Last weekend's North London derby was enjoyable, and not merely because it saw Arsenal's second consecutive home victory over Spurs. It was that, for a welcome period, my Twitter and Facebook pages were filled with something other than talk of Israel and Gaza.
What with the IDF announcing developments on its blog, and the Al Qassam brigades sending chilling taunts to Israelis via Twitter, it's clear that these are now the established forums in which Israel's advocates and detractors are sparring. For every post tagged, "Israel under Fire", another pops up classified, "Gaza under attack".
On Facebook, where my friendship pool has been shaped by involvement in a Zionist youth movement, much of what I see takes the form of angry posts about biased coverage, and complaints of "why don't they mention the rockets" next to links to news stories.
Much of this is justified; how can Israel's champions not feel they are being represented unfairly when BBC reporters post photos of dying children that they place in Gaza, but are in fact from Syria?
Will the average person understand the reasons for Israel's action, when the Mail runs stories headlined: "Amid the rockets and the bombs Israeli soldiers prepare for battle… by posting pictures on Instagram" - illustrated by photos of attractive recruits - yet shows wounded civilians beside the explanation: "An ordinary family's nightmare trapped inside Gaza's dead zone"?
How else to feel when reports draw no distinction between civilian deaths and terrorist ones, or detail the technology behind the Iron Dome but not why it is necessary?
For anyone who loves Israel, who has family and friends there, as I do, it's easy to understand the instinct to counter the PR campaign being waged by anti-Israel activists.
But just because a report says something negative doesn't mean it is intended to damage Israel's standing, nor does it mean that it is untrue. And failing to draw this distinction weakens the Israel advocate's case.
Questioning whether Bibi has chosen the right course does not have to mean questioning Israel's right to self-defence. "Reportedly" doesn't necessarily mean that journalists doubt whether Israelis have been killed. It is more likely that, with the Newsnight fiasco so fresh, they want to cover themselves until they get official confirmation. If a Palestinian is "killed" but an Israeli is said to have "died", it might just be that the reporter wanted to avoid a repetitive sentence.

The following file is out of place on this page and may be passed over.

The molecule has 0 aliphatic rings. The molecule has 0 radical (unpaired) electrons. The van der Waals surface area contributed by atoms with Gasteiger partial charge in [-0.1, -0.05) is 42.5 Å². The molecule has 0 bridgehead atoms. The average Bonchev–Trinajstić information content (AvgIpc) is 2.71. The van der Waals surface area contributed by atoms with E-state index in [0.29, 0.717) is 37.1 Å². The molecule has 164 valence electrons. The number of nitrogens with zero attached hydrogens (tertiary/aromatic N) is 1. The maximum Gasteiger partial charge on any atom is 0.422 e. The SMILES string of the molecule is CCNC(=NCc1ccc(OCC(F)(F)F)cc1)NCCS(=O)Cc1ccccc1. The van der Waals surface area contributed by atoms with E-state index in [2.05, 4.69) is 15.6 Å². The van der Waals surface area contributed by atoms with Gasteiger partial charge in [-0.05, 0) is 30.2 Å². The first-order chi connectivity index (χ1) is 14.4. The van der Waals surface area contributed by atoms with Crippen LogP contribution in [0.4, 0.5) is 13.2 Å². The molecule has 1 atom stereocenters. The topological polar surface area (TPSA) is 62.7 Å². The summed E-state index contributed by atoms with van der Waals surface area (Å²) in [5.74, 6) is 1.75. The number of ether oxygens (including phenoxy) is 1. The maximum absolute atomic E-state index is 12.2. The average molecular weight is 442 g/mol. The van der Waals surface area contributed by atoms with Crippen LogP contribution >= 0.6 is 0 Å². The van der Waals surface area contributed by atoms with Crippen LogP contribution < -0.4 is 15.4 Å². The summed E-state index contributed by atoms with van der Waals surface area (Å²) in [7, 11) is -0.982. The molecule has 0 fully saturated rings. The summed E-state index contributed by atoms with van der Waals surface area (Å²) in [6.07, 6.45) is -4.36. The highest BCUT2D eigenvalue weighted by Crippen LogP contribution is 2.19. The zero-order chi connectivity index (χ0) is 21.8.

I'm not naïve. There are failings, erroneous reports and gaping holes in the coverage. Not everything is inadvertent. Editors want to sell papers or expand their online readership; they know full well what a front-page photo of an injured Gazan child does and understand the power of words when they run headlines about Israel attacking Gaza.
But, by and large, this time, the press has not ignored the fact that Israel is under attack; that it has been for far longer than this bout of fighting; that this indeed is why the fighting started. It has acknowledged that Hamas is, again, using civilians as human shields, and using these deaths as justification for inflicting even more pain.
Not every reporter is out there trying to cover Israel in the worst possible light, or carry out a Palestinian propaganda mission. Sometimes, they're just looking to cover what is happening. And what is happening, whether you want to admit it or not, is that as well as bus bombs and Israelis dying, or living in fear of rockets landing on their homes and schools, innocent Gazans are being hurt or killed in a conflict that was started by terrorist leaders who do not care about them.
Mothers on both sides are seeing their children caught up in a war they did not seek. Recognising that does not draw a moral equivalence between the two sides, or absolve Hamas of responsibility for actions that triggered another devastating battle.
We can highlight where the media has fallen short and we can question a paper for printing a cartoon reproducing established antisemitic tropes, without rejecting every uncomfortable report. We can stand up for Israel and make the case for its right to protect its people - and still acknowledge the tragedy of war. For Israel's sake, we must.